Will Chile Finally Shed Its Pinochet-era Constitution or Has the Government and COVID Killed Off Too Much Momentum?
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In a month, Chile will hold a national plebiscite to determine whether a new constitution will be written to replace the one written during the Pinochet dictatorship. The referendum comes a year after student-led protests about subway fare-hikes turned demonstrations over inequality in the South American country.
The plebiscite was initially scheduled to be held in April but was postponed as the country aimed to control a coronavirus outbreak. Chile has the fifth-highest number of COVID-19 cases in South America, with 442,827 reported cases and more than 12,100 recorded deaths.
John Bartlett, a British journalist who has lived and reported from Chile for a couple of years, told The North Star that the earlier momentum seen during the first months of protests has definitely stalled during the pandemic. Plaza Italia, a Santiago square that took front stage during the height of the protests, has a decidedly more somber feel, Bartlett told TNS.
Police—or cabarineros—are found throughout Plaza Italia, while fewer protesters can be seen. Bartlett said that law enforcement is responding fiercely and even violently to protesters who do dare head to Plaza Italia. A lack of momentum for the protests has also translated to a lack of momentum for the desire for a new constitution, he added.
Still, Bartlett said that he believes Chileans are gearing up once again to make their voices heard. They’ll be able to do just that on October 25.
The push for a new constitution comes as Chile continues to evolve into a more multicultural nation. The notion of “Chilenas y Chilenos” is being questioned and the concept of plurinationality is growing. Bartlett noted that more Chileans are supporting the official recognition of the Mapuche people, one of Chile’s indigenous groups.
Bartlett acknowledged, however, that there is a range of changes people are demanding—from separation of church and state, to water rights and women’s rights.
Older Chileans Remain Divided About the Protests and a New Constitution
TNS spoke to a group of Chileans, all in their 60s, about their thoughts on the plebiscite, a new constitution and the protests that got Chile where it is today. While the protests were primarily led by Chile’s youth, support for change is wide-ranging.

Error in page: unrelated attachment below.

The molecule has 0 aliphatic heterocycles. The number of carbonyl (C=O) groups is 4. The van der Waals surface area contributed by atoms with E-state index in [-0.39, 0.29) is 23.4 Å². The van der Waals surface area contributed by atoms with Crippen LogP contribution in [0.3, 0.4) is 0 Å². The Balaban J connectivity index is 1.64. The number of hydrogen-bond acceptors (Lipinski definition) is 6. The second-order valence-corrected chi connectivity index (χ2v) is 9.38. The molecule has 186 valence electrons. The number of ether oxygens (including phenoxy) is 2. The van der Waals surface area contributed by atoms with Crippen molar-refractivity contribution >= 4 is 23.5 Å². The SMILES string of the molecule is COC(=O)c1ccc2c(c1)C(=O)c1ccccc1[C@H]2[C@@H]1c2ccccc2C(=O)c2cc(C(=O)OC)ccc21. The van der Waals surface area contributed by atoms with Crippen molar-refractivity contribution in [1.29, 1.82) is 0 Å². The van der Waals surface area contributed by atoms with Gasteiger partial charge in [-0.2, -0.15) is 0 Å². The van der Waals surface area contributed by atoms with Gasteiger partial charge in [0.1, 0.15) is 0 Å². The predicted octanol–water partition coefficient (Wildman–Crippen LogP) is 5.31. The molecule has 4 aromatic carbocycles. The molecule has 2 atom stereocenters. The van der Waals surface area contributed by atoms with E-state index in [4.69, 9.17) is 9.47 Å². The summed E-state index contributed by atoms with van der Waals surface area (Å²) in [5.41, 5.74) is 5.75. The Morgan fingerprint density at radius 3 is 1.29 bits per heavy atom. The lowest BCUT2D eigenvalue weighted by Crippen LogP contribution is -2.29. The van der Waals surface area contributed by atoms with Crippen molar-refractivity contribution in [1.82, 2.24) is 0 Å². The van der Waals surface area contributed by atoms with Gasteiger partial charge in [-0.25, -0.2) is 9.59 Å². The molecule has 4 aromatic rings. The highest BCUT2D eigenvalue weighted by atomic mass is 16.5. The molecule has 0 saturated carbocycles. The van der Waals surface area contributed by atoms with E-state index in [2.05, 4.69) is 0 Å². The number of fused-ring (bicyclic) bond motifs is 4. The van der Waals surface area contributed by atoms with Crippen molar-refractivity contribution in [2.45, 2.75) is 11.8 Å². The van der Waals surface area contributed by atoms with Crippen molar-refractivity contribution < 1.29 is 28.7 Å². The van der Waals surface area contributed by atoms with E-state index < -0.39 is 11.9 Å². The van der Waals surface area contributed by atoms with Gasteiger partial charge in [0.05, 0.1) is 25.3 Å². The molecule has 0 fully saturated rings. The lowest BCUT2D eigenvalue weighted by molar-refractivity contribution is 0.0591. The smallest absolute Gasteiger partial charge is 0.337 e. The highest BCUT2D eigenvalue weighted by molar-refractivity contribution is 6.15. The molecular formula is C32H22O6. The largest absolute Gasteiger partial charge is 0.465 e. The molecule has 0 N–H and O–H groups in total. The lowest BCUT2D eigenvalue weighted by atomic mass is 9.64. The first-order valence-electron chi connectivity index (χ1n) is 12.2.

“I think that yes, a new constitution would be good to try to achieve a better atmosphere among citizens since some Chileans believe that the 1980 constitution, which currently governs us, is based on the Pinochet government,” Jaime Enrique Astudillo Alzamora, 62, told TNS. “What the new constitution needs…is to achieve unity among Chileans. There are some ‘few’ points that should be changed to seek better organization and transparency in all government cabinets.”
Corina Hernández, 62, and Bethzabet Osorio Vargas, 65, are two Chileans who believe the constitution is a remnant of the Pinochet dictatorship. Hernández told TNS that she believes the country is in dire need of a new constitution with new benefits for all Chileans.
Osorio Vargas went further, calling President Sebastian Piñera the “prolongation of the dictator Pinochet.” She accused Piñera of safeguarding the interests of the right and of wealthy business people who exploit the people for their own benefit.
Despite supporting a new constitution and the current administration, Astudillo Alzamora said he did not support the protests that led up to the referendum.
“The protests in general, and especially those in October 2019, were disastrous for Chile, given the material and economic destruction leading to multiple confrontations between citizens and the authorities (carabineros),” he said. Astudillo Alzamora added the protests revealed “extreme polarization within politics and politicians.
Jorge Salamanca Rivera, 66, vehemently disagreed with that take. He told TNS that the protests forced “elite” politicians to consider changes to the constitution, which he said needs to include social rights.
“The social protests…funneled discontent with the inequality, repeated abuse of the corporate sector that holds the economic power of the country and suggest an immobility with regard to institutional issues,” Salamanca Rivera said. “The protests are not a phenomenon of disruptive will, but are consequences of a malaise accumulated for decades.”
Meanwhile, 61-year-old Eliana Cartagena agreed that the protests led to too much destruction and violence. But unlike her fellow Chileans who spoke to TNS, Cartagena said she doesn’t think Chile needs a new constitution.
“The constitution needs fixes, but to start from zero, I don’t think that’s necessary,” she said. Cartagena said that she does not plan to participate in next month’s plebiscite and added that it should not be a priority. Instead, she thinks that money being spent by the government to conduct the plebiscite should go towards healthcare or those who need it during the pandemic.
About the Author
Nicole Rojas is a senior writer for The North Star. She has published in various publications, including Newsweek, GlobalPost, IHS Jane’s Defence Weekly, and the Long Island Post. Nicole graduated from Boston University in 2012 with a degree in print journalism. She is an avid world traveler who recently explored Europe, Asia, Australia and the Americas.